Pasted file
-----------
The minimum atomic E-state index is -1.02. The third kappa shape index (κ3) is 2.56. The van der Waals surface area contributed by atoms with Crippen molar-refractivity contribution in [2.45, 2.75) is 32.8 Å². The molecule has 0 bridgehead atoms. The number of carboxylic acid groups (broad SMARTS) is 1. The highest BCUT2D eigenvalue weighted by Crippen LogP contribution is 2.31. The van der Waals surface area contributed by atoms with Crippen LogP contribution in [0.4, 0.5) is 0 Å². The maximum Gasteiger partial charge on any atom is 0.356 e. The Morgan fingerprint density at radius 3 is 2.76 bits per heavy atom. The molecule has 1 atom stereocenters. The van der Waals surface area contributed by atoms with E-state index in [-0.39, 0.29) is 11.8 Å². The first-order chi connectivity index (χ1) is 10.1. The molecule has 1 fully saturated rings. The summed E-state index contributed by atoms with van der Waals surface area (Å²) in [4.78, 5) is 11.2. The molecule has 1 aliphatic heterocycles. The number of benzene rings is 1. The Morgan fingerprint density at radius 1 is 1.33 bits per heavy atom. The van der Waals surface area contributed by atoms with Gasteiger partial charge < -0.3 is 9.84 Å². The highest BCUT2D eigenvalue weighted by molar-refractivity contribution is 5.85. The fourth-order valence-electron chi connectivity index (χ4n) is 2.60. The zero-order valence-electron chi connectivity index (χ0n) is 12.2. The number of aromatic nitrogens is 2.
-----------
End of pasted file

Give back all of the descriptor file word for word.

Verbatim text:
The minimum atomic E-state index is -1.02. The third kappa shape index (κ3) is 2.56. The van der Waals surface area contributed by atoms with Crippen molar-refractivity contribution in [2.45, 2.75) is 32.8 Å². The molecule has 0 bridgehead atoms. The number of carboxylic acid groups (broad SMARTS) is 1. The highest BCUT2D eigenvalue weighted by Crippen LogP contribution is 2.31. The van der Waals surface area contributed by atoms with Crippen LogP contribution in [0.4, 0.5) is 0 Å². The maximum Gasteiger partial charge on any atom is 0.356 e. The Morgan fingerprint density at radius 3 is 2.76 bits per heavy atom. The molecule has 1 atom stereocenters. The van der Waals surface area contributed by atoms with E-state index in [-0.39, 0.29) is 11.8 Å². The first-order chi connectivity index (χ1) is 10.1. The molecule has 1 fully saturated rings. The summed E-state index contributed by atoms with van der Waals surface area (Å²) in [4.78, 5) is 11.2. The molecule has 1 aliphatic heterocycles. The number of benzene rings is 1. The Morgan fingerprint density at radius 1 is 1.33 bits per heavy atom. The van der Waals surface area contributed by atoms with Gasteiger partial charge < -0.3 is 9.84 Å². The highest BCUT2D eigenvalue weighted by molar-refractivity contribution is 5.85. The fourth-order valence-electron chi connectivity index (χ4n) is 2.60. The zero-order valence-electron chi connectivity index (χ0n) is 12.2. The number of aromatic nitrogens is 2.